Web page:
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Romain Bardet and Remco Evenepoel at the finish of stage 14 of the Vuelta a España
Vuelta a España: Romain Bardet misses out on victory but praises Remco Evenepoel
French climber takes second after spending the day in the break on Belgian's road to redemption
Editor in Chief
Rather unfairly, but perhaps unsurprisingly, Romain Bardet’s (dsm-firmenich) post-race interview at the end of stage 14 of the Vuelta a España was dominated by questions surrounding Remco Evenepoel (Soudal Quick-Step).
Just a few minutes earlier the Belgian rider had dropped Bardet inside of 4km to go on the final climb of the day before soloing clear to take a second stage win in this year’s race, and find redemption after suffering the most difficult day of his cycling career on the road to the Col du Tourmalet on Friday.
Until the final climb on Saturday’s stage, Bardet had played his part in Evenepoel’s return, forging clear with the Belgian on the first major ascent of the day after the pair had initially been in a huge breakaway that had established itself inside the first hour of racing.
Once Bardet and Evenepoel took flight the duo set about establishing an unassailable lead, ticking off the kilometres as they raced through the heat and hills of the picturesque Basque Country. An unlikely pair in many ways, they rode like teammates at times, Bardet often showering his breakaway companion with water and taking ample turns on the flat roads that naturally don’t suit him.
On the final climb, when Evenepoel stretched his legs and kicked for home, there was a telling moment when the Belgian champion looked back to check that Bardet had indeed yielded, but also, perhaps, as as sign of acknowledgement that the pair had combined to provide one of the most special rides in this year’s race. Evenepoel’s redemption is his and his alone, but Bardet played his part too.
When Bardet came over the line at the finish he made his way to Evenepoel with the pair shaking hands, and then embracing before Evenepoel was whisked away towards the podium.
“It was full gas. We wanted to work together and enjoy the day in the front. It was nice to have the good legs to fight with Remco,” Bardet said at the line.
“I’m not disappointed. He was way strong and he did a lot of work on the front. I just couldn’t follow him on the last climb. I had a feeling that I had a great day. I did a perfect race as far as I’m concerned and my team did everything to get me up there.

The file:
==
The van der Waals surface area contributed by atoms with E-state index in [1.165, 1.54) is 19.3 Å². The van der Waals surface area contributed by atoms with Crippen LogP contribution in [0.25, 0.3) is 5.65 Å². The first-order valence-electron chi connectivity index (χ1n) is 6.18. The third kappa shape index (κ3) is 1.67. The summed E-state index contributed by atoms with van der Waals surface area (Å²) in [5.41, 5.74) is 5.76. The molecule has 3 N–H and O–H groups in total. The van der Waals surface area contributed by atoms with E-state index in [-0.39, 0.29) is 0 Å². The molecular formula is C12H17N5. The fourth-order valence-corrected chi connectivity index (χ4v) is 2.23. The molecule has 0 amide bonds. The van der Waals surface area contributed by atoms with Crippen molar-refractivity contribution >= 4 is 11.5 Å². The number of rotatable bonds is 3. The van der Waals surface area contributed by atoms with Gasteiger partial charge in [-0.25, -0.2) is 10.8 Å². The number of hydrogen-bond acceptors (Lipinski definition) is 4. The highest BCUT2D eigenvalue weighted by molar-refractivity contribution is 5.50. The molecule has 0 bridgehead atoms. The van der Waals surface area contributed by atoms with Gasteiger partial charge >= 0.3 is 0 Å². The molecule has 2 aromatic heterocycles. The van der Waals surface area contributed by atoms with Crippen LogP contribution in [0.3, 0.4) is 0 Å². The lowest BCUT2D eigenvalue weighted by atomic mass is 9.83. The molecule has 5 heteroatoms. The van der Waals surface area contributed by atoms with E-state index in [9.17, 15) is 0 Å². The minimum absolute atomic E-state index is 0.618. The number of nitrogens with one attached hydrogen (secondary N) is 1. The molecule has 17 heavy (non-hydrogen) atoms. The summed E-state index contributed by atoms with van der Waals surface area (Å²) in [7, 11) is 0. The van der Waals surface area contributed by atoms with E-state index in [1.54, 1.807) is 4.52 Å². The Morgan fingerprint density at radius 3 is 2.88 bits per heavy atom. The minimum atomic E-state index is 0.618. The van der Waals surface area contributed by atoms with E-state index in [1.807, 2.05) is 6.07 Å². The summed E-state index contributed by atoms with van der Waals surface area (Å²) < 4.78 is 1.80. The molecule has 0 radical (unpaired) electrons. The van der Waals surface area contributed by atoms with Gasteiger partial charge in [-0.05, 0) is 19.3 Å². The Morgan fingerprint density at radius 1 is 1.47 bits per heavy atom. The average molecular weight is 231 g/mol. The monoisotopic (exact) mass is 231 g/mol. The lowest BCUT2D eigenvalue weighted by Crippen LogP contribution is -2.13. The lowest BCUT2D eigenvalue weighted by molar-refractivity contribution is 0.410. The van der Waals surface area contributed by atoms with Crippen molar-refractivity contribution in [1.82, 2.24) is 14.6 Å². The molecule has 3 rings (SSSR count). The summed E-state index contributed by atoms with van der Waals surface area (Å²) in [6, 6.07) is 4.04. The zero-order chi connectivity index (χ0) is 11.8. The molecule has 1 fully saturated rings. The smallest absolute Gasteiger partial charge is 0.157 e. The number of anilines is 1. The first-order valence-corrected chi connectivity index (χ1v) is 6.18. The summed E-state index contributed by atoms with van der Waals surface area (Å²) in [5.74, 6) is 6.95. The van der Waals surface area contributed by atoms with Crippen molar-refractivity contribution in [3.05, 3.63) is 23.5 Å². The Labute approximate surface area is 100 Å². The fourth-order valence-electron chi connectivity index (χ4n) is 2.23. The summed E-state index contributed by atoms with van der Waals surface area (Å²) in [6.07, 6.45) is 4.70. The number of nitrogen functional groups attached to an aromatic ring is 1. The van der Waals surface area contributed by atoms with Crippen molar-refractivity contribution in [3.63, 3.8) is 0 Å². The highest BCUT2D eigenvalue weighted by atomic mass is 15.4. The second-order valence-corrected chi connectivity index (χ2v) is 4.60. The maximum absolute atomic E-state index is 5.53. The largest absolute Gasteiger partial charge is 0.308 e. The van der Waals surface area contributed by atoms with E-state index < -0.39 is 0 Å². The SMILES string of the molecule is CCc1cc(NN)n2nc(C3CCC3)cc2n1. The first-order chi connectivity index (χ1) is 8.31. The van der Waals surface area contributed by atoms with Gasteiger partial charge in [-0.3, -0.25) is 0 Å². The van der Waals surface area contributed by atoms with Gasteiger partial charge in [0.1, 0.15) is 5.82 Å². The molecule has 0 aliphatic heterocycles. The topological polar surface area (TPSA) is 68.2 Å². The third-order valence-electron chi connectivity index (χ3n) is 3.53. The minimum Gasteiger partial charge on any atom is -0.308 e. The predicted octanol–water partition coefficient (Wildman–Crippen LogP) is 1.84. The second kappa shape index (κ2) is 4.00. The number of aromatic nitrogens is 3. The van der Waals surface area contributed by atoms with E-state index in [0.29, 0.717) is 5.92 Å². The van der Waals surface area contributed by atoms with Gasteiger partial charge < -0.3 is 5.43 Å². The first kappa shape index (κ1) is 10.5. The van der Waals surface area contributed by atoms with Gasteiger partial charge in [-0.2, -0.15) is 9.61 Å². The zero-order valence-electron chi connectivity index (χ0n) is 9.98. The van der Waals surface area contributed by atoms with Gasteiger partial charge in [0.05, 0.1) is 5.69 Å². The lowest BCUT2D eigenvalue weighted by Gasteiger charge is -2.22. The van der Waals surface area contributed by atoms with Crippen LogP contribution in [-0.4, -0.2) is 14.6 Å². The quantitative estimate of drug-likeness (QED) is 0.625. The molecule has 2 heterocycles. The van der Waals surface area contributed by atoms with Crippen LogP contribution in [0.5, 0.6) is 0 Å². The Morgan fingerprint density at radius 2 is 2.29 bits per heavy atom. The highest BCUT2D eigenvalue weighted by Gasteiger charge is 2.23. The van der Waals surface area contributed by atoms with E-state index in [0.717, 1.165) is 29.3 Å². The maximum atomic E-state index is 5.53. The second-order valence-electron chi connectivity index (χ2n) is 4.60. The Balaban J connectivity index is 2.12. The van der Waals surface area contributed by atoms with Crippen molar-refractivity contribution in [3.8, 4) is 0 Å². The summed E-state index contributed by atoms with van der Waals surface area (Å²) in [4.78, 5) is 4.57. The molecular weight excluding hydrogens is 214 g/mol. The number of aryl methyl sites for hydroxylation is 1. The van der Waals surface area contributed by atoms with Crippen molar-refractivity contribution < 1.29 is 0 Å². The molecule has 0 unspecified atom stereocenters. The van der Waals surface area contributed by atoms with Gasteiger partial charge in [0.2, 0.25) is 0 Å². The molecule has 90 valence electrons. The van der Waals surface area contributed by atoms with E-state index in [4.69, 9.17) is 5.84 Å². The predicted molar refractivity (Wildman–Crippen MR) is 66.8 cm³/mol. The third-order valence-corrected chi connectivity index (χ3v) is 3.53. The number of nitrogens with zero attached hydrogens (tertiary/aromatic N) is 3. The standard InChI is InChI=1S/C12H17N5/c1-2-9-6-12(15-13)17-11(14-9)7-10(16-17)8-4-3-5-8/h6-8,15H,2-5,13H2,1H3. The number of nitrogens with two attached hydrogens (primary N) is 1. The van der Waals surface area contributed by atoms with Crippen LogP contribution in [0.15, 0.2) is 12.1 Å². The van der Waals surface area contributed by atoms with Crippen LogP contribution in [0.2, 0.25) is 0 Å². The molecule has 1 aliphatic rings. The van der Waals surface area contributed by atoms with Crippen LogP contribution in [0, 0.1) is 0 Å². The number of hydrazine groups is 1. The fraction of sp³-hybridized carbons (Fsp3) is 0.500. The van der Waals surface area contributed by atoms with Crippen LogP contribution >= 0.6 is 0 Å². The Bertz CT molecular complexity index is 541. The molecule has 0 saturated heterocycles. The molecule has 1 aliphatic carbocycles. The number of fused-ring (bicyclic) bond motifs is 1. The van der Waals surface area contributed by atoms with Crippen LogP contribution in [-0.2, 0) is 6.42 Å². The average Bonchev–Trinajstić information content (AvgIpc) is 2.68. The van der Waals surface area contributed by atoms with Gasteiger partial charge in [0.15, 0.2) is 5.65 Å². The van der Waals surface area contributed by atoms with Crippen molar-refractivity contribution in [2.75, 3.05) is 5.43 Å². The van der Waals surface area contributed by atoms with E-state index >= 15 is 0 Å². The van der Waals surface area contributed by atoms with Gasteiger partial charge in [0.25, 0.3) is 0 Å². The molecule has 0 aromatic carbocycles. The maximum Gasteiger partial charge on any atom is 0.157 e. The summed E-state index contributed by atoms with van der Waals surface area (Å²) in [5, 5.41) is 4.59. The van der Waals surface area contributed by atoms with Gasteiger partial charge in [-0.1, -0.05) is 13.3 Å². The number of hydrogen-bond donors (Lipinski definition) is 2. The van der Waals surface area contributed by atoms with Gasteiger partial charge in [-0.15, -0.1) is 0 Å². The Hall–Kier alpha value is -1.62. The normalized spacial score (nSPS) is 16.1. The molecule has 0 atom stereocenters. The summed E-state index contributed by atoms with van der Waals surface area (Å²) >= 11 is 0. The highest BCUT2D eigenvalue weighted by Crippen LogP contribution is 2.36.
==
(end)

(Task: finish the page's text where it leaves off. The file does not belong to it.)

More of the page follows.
"I know that he wanted to win and do a Merckx and I was in his wheel but just couldn’t match him. I was having cramps towards the end because he was setting such a high pace. I was at my absolute limit so I can’t have any regrets. I was feeling so good but I was missing five or six percent. He was the strongest, simple as that.”
Bardet has been in cycling long enough to know that when you’re beat, you’re beat and the Frenchman has built a career as one of the most respected riders in the peloton. That side was on show at the end of a tough day in the mountains, as while some riders would prickle at the idea of their post-stage interview being overshadowed by another rider, Bardet accepted it and paid tribute to Evenepoel.
At 32, and with perhaps just one more year in the WorldTour before a possible retirement, the dsm-firmenich leader is an example to any young professional.
“Remco is someone I really admire,” he said.
“We’ve been talking a lot and I was just happy to be with him. We were saying we’d ride until the end and then whoever was strongest would win. I wanted to be in the race, in the break for a few days, and today I was able to make it. I gave it 100 per cent and to be beaten by Remco you have to accept. He’s so fast that I have to ride even if I'm following on the downhill or on the flat. He’s just so fast.”
All of the headlines at the Vuelta a España for the last 24 hours have been dominated by Jumbo-Visma and Evenepoel but Bardet’s class on and off the bike deserves much attention and admiration. The saying often goes that nice guys finish last but in this case they just finish second.
Keep up to date with all of the latest racing news from the Vuelta a España on our dedicated race page, linked here.
Scott is a bicycle manufacturer based in Givisiez, Switzerland. The company produces a range of bikes across multiple disciplines, from road and gravel to off-road and kids-specific bikes, alongside equipment and clothing, too. Scott also has winter sports, motocross and running product ranges.
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